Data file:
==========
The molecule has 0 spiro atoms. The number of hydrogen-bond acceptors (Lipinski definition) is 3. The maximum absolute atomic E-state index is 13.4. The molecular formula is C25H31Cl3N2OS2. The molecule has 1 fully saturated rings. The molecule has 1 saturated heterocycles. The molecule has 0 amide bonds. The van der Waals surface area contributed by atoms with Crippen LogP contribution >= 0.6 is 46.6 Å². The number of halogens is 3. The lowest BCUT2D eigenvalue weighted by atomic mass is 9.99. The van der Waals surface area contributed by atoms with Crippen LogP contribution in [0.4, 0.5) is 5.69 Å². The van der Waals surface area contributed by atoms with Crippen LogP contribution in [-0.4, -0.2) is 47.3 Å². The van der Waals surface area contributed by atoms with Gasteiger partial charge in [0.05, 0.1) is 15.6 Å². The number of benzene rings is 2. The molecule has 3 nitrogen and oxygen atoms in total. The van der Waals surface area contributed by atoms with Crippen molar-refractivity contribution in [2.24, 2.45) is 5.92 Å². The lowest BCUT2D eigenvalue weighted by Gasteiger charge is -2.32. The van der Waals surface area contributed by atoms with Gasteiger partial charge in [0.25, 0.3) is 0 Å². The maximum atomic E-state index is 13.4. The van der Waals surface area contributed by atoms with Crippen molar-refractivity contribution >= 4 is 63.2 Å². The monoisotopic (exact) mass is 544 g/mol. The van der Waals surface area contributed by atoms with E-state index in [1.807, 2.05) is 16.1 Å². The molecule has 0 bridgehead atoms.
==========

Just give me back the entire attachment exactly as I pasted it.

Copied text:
The molecule has 0 spiro atoms. The number of hydrogen-bond acceptors (Lipinski definition) is 3. The maximum absolute atomic E-state index is 13.4. The molecular formula is C25H31Cl3N2OS2. The molecule has 1 fully saturated rings. The molecule has 1 saturated heterocycles. The molecule has 0 amide bonds. The van der Waals surface area contributed by atoms with Crippen LogP contribution >= 0.6 is 46.6 Å². The number of halogens is 3. The lowest BCUT2D eigenvalue weighted by atomic mass is 9.99. The van der Waals surface area contributed by atoms with Crippen LogP contribution in [0.4, 0.5) is 5.69 Å². The van der Waals surface area contributed by atoms with Crippen LogP contribution in [-0.4, -0.2) is 47.3 Å². The van der Waals surface area contributed by atoms with Gasteiger partial charge in [0.05, 0.1) is 15.6 Å². The number of benzene rings is 2. The molecule has 3 nitrogen and oxygen atoms in total. The van der Waals surface area contributed by atoms with Crippen molar-refractivity contribution in [2.24, 2.45) is 5.92 Å². The lowest BCUT2D eigenvalue weighted by Gasteiger charge is -2.32. The van der Waals surface area contributed by atoms with Gasteiger partial charge in [0.25, 0.3) is 0 Å². The maximum atomic E-state index is 13.4. The van der Waals surface area contributed by atoms with Crippen molar-refractivity contribution >= 4 is 63.2 Å². The monoisotopic (exact) mass is 544 g/mol. The van der Waals surface area contributed by atoms with E-state index in [1.807, 2.05) is 16.1 Å². The molecule has 0 bridgehead atoms.